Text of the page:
Jean Pisani-Ferry thinks it is time for Europe's leaders to put growth at the top of the to-do list. The last six years have been brutal for GDP across the EU. Several member-states are now looking at GDP per capita that is well below where it was before the Great Recession, and even the model economy, Germany, has seen only anemic" growth in GDP. Writing at Project Syndicate , Pisani-Ferry argues that EU policymakers first need to make growth a priority, and then they need to come together to build a cohesive plan: In the eurozone, the hope is that calmer sovereign-debt markets, slower fiscal adjustment, and supportive monetary policy by the European Central Bank will help trigger a sustained recovery. This may be the case, but the recovery that is now expected will not suffice to offset the adverse consequences of the last six years. The productivity gains that failed to materialize during this period are lost forever: many people who have experienced long-term unemployment or have left the labor force are unlikely to return to work, and Europe will be lucky if productivity growth accelerates somewhat and approaches pre-crisis trends – better than nothing, but hardly satisfactory. Things are completely different in the United States, where growth is on everyone’s agenda: the Federal Reserve is targeting an employment rate below 6.5%, and companies have used the recession as an opportunity to reorganize and become more efficient. The lasting adverse effects of the 2008 shock are likely to be much smaller there than in Europe. So, why is Europe not doing more to return to growth? European leaders would probably say, first, that they have been forced to address more urgent matters since the Greek crisis erupted in 2010. But, while it is true that much policy attention has been devoted to fighting financial fires, this is not a sufficient answer: since the summer of 2012, when ECB President Mario Draghi convinced markets that the eurozone would not break up, Europe has had enough breathing space to address the growth imperative, but has barely done so. The second explanation is that there is agreement on the goal but not on the means. Again, there is some truth to this. Keynesians argue that Europe would grow if only policy were focused on generating aggregate demand; they blame precipitous fiscal consolidation and insufficiently aggressive monetary easing for the loss of momentum. Their opponents, by contrast, see structural weaknesses and internal imbalances as the major impediment to growth; for supply-siders, it is the slow pace of economic and social reforms that is to blame. This lack of consensus on the nature of the problem arguably hinders agreement on a solution. But, again, this is not an entirely convincing explanation. Disagreements such as this have arisen before – and not only in Europe. Given sufficient will, there could be ample room for compromise. As the Nobel laureate economist Paul Samuelson famously said, the reason we have two eyes is to keep one on supply and the other on demand. Read Europe’s Elusive Growth Consensus here .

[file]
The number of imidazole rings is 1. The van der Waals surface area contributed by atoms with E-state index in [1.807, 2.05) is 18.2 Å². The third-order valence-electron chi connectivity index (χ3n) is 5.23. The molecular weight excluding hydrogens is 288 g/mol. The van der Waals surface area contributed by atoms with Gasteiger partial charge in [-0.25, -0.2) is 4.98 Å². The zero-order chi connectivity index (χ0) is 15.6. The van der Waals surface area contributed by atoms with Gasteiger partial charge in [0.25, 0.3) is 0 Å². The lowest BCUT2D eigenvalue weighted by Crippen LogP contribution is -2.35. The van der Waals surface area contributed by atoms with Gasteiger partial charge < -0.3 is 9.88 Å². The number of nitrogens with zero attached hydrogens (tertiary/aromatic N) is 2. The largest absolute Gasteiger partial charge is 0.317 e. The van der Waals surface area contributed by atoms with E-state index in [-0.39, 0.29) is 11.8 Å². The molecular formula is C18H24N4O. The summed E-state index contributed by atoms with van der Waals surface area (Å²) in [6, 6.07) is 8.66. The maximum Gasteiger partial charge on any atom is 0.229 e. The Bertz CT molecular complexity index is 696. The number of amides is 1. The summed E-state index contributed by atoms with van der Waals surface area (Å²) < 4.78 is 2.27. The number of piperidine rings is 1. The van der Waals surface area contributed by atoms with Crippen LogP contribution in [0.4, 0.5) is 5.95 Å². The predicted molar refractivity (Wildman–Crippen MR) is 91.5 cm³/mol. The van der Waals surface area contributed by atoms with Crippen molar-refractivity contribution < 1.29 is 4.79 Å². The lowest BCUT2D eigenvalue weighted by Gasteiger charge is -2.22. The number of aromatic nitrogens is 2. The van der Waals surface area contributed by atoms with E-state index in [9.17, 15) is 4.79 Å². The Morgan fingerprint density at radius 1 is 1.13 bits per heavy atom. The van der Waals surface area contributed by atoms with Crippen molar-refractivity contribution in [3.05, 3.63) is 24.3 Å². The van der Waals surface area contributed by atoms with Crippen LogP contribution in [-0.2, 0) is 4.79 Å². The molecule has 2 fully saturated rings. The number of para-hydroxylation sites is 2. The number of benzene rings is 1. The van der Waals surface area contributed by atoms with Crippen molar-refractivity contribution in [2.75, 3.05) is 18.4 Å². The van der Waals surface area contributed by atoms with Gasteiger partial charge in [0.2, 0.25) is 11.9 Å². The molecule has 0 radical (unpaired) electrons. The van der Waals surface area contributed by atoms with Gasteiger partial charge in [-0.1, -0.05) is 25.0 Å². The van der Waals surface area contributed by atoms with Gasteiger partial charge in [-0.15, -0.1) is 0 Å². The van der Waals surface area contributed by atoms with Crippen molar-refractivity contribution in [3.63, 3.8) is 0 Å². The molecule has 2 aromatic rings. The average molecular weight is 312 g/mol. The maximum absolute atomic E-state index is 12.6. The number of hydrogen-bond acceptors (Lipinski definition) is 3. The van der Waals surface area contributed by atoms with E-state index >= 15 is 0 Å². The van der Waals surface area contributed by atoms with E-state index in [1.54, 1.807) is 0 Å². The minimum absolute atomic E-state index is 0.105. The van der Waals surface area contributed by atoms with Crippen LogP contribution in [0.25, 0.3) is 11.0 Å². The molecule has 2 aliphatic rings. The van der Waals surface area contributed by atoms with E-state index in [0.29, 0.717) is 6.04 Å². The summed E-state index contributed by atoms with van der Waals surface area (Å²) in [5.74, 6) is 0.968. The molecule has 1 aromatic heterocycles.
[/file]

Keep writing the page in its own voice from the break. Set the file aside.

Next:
Filed under: jobs, global business, GDP, EU, european union, european central bank, project syndicate, great recession, mario draghi, european unemployment, GDP per capita, jean pisani-ferry